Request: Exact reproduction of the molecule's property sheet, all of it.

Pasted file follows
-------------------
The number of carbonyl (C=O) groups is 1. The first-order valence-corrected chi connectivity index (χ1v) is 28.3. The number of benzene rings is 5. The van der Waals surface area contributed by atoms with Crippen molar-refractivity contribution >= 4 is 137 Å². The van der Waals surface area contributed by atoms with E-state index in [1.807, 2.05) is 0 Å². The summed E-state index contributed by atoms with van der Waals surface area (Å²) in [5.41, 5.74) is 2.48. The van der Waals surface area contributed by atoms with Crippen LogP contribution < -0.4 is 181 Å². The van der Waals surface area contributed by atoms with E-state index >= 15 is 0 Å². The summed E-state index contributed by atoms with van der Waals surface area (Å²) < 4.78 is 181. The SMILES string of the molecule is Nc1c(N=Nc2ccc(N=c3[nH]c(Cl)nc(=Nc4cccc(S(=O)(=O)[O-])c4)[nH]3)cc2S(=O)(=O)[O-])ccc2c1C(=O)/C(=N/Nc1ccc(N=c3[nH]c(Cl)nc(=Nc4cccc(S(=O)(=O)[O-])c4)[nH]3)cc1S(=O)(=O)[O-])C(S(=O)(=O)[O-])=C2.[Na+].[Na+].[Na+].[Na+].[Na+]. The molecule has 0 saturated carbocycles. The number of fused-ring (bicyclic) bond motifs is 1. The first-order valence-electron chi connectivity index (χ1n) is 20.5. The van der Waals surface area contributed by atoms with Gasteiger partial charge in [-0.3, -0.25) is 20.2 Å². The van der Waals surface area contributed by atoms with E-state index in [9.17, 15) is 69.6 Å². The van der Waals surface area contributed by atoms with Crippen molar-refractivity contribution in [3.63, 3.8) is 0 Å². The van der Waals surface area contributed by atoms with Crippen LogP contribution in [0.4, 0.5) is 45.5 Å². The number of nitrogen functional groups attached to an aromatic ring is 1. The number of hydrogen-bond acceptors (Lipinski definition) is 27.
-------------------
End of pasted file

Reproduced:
The number of carbonyl (C=O) groups is 1. The first-order valence-corrected chi connectivity index (χ1v) is 28.3. The number of benzene rings is 5. The van der Waals surface area contributed by atoms with Crippen molar-refractivity contribution >= 4 is 137 Å². The van der Waals surface area contributed by atoms with E-state index in [1.807, 2.05) is 0 Å². The summed E-state index contributed by atoms with van der Waals surface area (Å²) in [5.41, 5.74) is 2.48. The van der Waals surface area contributed by atoms with Crippen LogP contribution < -0.4 is 181 Å². The van der Waals surface area contributed by atoms with E-state index >= 15 is 0 Å². The summed E-state index contributed by atoms with van der Waals surface area (Å²) < 4.78 is 181. The SMILES string of the molecule is Nc1c(N=Nc2ccc(N=c3[nH]c(Cl)nc(=Nc4cccc(S(=O)(=O)[O-])c4)[nH]3)cc2S(=O)(=O)[O-])ccc2c1C(=O)/C(=N/Nc1ccc(N=c3[nH]c(Cl)nc(=Nc4cccc(S(=O)(=O)[O-])c4)[nH]3)cc1S(=O)(=O)[O-])C(S(=O)(=O)[O-])=C2.[Na+].[Na+].[Na+].[Na+].[Na+]. The molecule has 0 saturated carbocycles. The number of fused-ring (bicyclic) bond motifs is 1. The first-order valence-electron chi connectivity index (χ1n) is 20.5. The van der Waals surface area contributed by atoms with Gasteiger partial charge in [-0.3, -0.25) is 20.2 Å². The van der Waals surface area contributed by atoms with E-state index in [9.17, 15) is 69.6 Å². The van der Waals surface area contributed by atoms with Crippen molar-refractivity contribution in [3.63, 3.8) is 0 Å². The van der Waals surface area contributed by atoms with Crippen LogP contribution in [0.4, 0.5) is 45.5 Å². The number of nitrogen functional groups attached to an aromatic ring is 1. The number of hydrogen-bond acceptors (Lipinski definition) is 27.